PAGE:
Ten years on from the crisis, where might the future fault lines lie?

We examine the imbalances that caused the global financial crisis and consider areas of potential future stress for the world economy.



Keith Wade
Chief Economist & Strategist

Ten years on from the collapse of Lehman Brothers and the deepening of the global financial crisis, the world seems to be a safer place. Banks are better capitalised and more tightly regulated, financial market volatility is low and central banks have begun to raise interest rates or signal the end of ultra-loose monetary policy.

The crisis has passed and the world is normalising, but what of the imbalances which lay at the heart of the disruption? The imbalance that arose in the early 2000s between the developed and emerging market current accounts ultimately proved to be unsustainable and forced the retrenchment that led to the worst recession since the great depression. How do those imbalances look today and where might we find the future fault lines for the world economy?

We find there have been significant shifts in the world economy such that the imbalances are less, but they have shifted so that the risks are different to those of a decade ago. Before examining those shifts, we first look at the factors driving the imbalances in the run up to the crisis.

Origins of the global financial crisis

The imbalances in the world economy originated in the “savings glut” a term which sprang to prominence in 2005 when Ben Bernanke, then a mere Fed governor, described the role it had played in the increase in the US current account deficit1. Shifts in the desire of many emerging economies to increase their savings, in the aftermath of a series of crises in 1997-98, combined with the emergence of China as a major exporter. These factors led to an excess of saving over investment and were reflected in the growing current account surplus of the region.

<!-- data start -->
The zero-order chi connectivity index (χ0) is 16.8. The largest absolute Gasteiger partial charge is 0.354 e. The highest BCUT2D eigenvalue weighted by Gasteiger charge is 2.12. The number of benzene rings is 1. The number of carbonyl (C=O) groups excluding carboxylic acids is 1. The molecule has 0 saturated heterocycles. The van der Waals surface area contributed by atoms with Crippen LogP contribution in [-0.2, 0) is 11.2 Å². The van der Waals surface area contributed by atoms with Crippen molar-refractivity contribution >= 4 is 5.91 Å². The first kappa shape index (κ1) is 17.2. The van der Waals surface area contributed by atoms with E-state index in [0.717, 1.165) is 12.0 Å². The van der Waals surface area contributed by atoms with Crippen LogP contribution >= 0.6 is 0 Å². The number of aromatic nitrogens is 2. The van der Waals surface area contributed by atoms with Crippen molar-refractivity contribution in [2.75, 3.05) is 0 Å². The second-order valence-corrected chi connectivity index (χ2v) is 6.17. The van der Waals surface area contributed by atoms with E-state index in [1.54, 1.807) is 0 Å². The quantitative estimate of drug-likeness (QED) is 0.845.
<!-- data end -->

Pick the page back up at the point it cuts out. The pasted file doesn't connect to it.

Much of this excess capital was built up in the foreign exchange reserves of Asian economies who either wished to protect themselves against a future currency crisis, or in the case of China to build a buffer against potential exchange rate appreciation.

Those foreign exchange reserves were then drawn into the US and other developed economies such as the UK where they boosted asset values, raised capital investment and reduced domestic savings. The subsequent widening of the gap between savings and investment was reflected in the deterioration in the current account of the US and developed economies - the counterpart to the increase in current account surplus in the emerging world.

Such a pattern of deficits and surpluses meant that capital was flowing “uphill”: from poorer developing economies to the richer developed world. It was largely sustained by the desire of China and other Asian economies to accumulate foreign exchange reserves to prevent their exchange rates from appreciating, which of course delayed the imbalance from correcting.

The savings glut and the financial crisis

Later, the savings glut was seen by many economists as a key factor in the global financial crisis. Much of the excess capital created by the glut ended up in the banking systems of the developed markets, particularly the US and UK, where it was fed into the economy at ever easier terms via an explosion in sub-prime lending which allowed households and corporates to leverage up. Effectively, the developed economies were unable to absorb the increase in capital flowing from the emerging world thus resulting in a major misallocation of capital. The epicentre could be found in the US and UK where easy mortgage finance caused house prices to soar. The subsequent bursting of the housing bubble then undermined confidence in the highly leveraged US and UK banks and had a systemic effect on much of the global financial system.